Steve Stampfli will be making a presentation on Condit Dam on Friday, May 21, at the community room at the school. Steve Stampfli will describe the Condit hydroelectric project since its origins in 1910, to PacifiCorp's recent decision to decommission the project under the terms of the 1999 settlement agreement. He will provide information on the reasoning behind the company's decision to remove the project, and describe how the actual dam removal will be accomplished in target year 2011.

The DI team has found the box they needed. It is to be used as a stage for the puppets in their presentation. Locally they've been using a desk, but that was going to be too hard to ship, so they will take the box instead. There's still time to contribute, and if we exceed the $8800 goal by another couple of hundred, they will be able to buy food for the team as well.

In our continuing coverage of the change at the cafe, I have learned something about this history of the station and cafe. Interesting how fast we begin to take the status quo for granted, and then feel a jolt when there's a change. It turns out, though, that many people have had a go at running the station including Langfields, Lauterbachs, Linda and Larry Williams, Ray Holtman, and of course Joe and Eula Smith and Bonnie and Bob Henderson. Each of them put their stamp on the establishment, as did Keri Smith (and thanks for the nice letter in the Enterprise). Andy and Cherie VanLaar, the current owners, have brought and will continue to bring the expression of their own ideas and business.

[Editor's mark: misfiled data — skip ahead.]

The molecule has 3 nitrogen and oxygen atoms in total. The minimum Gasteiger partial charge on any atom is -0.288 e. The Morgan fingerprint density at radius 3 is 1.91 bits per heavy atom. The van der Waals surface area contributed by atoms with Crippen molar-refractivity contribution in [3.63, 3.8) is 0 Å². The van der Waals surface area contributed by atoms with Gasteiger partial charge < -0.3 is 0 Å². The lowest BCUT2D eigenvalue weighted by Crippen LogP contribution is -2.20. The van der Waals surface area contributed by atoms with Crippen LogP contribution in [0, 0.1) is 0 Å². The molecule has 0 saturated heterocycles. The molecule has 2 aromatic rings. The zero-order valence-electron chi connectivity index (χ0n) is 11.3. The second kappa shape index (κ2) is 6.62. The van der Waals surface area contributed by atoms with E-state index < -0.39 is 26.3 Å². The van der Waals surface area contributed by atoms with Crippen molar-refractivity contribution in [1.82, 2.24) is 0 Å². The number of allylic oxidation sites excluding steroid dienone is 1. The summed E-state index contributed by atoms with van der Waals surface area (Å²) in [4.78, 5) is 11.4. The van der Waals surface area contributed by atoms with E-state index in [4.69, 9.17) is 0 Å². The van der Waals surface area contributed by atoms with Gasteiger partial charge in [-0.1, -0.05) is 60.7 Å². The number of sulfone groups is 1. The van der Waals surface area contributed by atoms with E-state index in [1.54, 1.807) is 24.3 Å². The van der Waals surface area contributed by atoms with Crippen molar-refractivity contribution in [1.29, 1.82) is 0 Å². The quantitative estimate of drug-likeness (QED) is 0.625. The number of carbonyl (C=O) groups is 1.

The moral? Someone in town (that mysterious someone) should organize a forum for our local business owners, including the farmers of course, to talk about how they have managed to operate a business that provides a living for themselves, their families, and their employees. We have a good many people doing just that, and a tip of the hat to all of them for their skill and accomplishments. What have been their challenges, their insights, and their strategies?

Donna Tiffan, organizer of the yarn and thread fair booth, and Pat Arnold, organizer of the veggie and flower fair booth, are looking for donated prizes. Donna's booth has nine divisions each for adult and junior and Donna enjoys giving prizes in each category, a total of 18 prizes. All donations welcome, including anything you produce or would make and donate. Donna is thinking in particular that maybe people have new or newish items they have received as gifts that are not being used. Flowers and veggies needs four prizes. The grand prizes every year are the painted flower pots, but there are four other prizes. Pat is wondering if there are home canners out there putting up fruit preserves or other garden items who might be willing to donate a jar or two. Pat Arnold, newswriter